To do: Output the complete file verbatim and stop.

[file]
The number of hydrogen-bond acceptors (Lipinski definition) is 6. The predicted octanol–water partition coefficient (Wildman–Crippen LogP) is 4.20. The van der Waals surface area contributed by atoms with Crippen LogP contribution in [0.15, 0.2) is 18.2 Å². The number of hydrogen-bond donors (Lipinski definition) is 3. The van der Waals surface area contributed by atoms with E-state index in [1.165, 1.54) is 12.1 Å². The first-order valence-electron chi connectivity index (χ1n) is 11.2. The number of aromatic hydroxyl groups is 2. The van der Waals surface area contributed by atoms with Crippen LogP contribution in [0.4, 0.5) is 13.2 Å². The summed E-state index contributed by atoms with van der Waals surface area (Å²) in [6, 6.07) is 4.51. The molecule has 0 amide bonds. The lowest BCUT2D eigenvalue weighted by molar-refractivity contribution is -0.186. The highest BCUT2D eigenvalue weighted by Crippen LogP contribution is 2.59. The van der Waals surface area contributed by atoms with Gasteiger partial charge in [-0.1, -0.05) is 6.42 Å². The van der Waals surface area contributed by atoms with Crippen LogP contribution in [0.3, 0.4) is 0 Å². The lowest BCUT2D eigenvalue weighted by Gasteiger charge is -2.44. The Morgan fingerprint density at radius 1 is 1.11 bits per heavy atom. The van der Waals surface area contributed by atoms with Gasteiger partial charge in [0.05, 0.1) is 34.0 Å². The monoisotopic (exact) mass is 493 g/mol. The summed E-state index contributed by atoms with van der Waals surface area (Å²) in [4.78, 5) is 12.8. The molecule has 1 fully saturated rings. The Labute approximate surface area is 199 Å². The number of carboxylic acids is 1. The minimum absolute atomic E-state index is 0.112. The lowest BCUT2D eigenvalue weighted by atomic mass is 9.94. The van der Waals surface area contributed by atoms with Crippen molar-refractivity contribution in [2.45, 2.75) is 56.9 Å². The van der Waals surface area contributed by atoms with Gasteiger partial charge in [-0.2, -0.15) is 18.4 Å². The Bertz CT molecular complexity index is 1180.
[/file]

The number of hydrogen-bond acceptors (Lipinski definition) is 6. The predicted octanol–water partition coefficient (Wildman–Crippen LogP) is 4.20. The van der Waals surface area contributed by atoms with Crippen LogP contribution in [0.15, 0.2) is 18.2 Å². The number of hydrogen-bond donors (Lipinski definition) is 3. The van der Waals surface area contributed by atoms with E-state index in [1.165, 1.54) is 12.1 Å². The first-order valence-electron chi connectivity index (χ1n) is 11.2. The number of aromatic hydroxyl groups is 2. The van der Waals surface area contributed by atoms with Crippen LogP contribution in [0.4, 0.5) is 13.2 Å². The summed E-state index contributed by atoms with van der Waals surface area (Å²) in [6, 6.07) is 4.51. The molecule has 0 amide bonds. The lowest BCUT2D eigenvalue weighted by molar-refractivity contribution is -0.186. The highest BCUT2D eigenvalue weighted by Crippen LogP contribution is 2.59. The van der Waals surface area contributed by atoms with Gasteiger partial charge in [-0.1, -0.05) is 6.42 Å². The van der Waals surface area contributed by atoms with Crippen LogP contribution in [0.3, 0.4) is 0 Å². The lowest BCUT2D eigenvalue weighted by Gasteiger charge is -2.44. The Morgan fingerprint density at radius 1 is 1.11 bits per heavy atom. The van der Waals surface area contributed by atoms with Gasteiger partial charge in [0.05, 0.1) is 34.0 Å². The monoisotopic (exact) mass is 493 g/mol. The summed E-state index contributed by atoms with van der Waals surface area (Å²) in [4.78, 5) is 12.8. The molecule has 1 fully saturated rings. The Labute approximate surface area is 199 Å². The number of carboxylic acids is 1. The minimum absolute atomic E-state index is 0.112. The lowest BCUT2D eigenvalue weighted by atomic mass is 9.94. The van der Waals surface area contributed by atoms with Crippen molar-refractivity contribution in [2.45, 2.75) is 56.9 Å². The van der Waals surface area contributed by atoms with Gasteiger partial charge in [-0.2, -0.15) is 18.4 Å². The Bertz CT molecular complexity index is 1180.